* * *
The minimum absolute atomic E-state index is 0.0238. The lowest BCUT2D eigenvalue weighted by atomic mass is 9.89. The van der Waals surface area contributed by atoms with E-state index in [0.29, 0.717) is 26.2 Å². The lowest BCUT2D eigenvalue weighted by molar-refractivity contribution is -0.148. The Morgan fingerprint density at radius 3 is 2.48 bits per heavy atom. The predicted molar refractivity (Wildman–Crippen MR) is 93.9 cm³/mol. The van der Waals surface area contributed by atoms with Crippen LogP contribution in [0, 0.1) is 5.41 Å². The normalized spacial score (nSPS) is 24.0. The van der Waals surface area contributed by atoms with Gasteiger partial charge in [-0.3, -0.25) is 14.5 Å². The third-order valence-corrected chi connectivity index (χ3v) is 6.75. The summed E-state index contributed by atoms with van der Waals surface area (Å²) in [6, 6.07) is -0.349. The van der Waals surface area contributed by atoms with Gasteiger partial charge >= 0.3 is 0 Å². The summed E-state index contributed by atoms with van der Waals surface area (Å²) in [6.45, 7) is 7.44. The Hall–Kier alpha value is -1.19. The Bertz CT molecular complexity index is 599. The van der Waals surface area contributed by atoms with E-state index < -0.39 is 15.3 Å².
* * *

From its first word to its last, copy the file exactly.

The minimum absolute atomic E-state index is 0.0238. The lowest BCUT2D eigenvalue weighted by atomic mass is 9.89. The van der Waals surface area contributed by atoms with E-state index in [0.29, 0.717) is 26.2 Å². The lowest BCUT2D eigenvalue weighted by molar-refractivity contribution is -0.148. The Morgan fingerprint density at radius 3 is 2.48 bits per heavy atom. The predicted molar refractivity (Wildman–Crippen MR) is 93.9 cm³/mol. The van der Waals surface area contributed by atoms with Crippen LogP contribution in [0, 0.1) is 5.41 Å². The normalized spacial score (nSPS) is 24.0. The van der Waals surface area contributed by atoms with Gasteiger partial charge in [-0.3, -0.25) is 14.5 Å². The third-order valence-corrected chi connectivity index (χ3v) is 6.75. The summed E-state index contributed by atoms with van der Waals surface area (Å²) in [6, 6.07) is -0.349. The van der Waals surface area contributed by atoms with Gasteiger partial charge >= 0.3 is 0 Å². The summed E-state index contributed by atoms with van der Waals surface area (Å²) in [6.45, 7) is 7.44. The Hall–Kier alpha value is -1.19. The Bertz CT molecular complexity index is 599. The van der Waals surface area contributed by atoms with E-state index < -0.39 is 15.3 Å².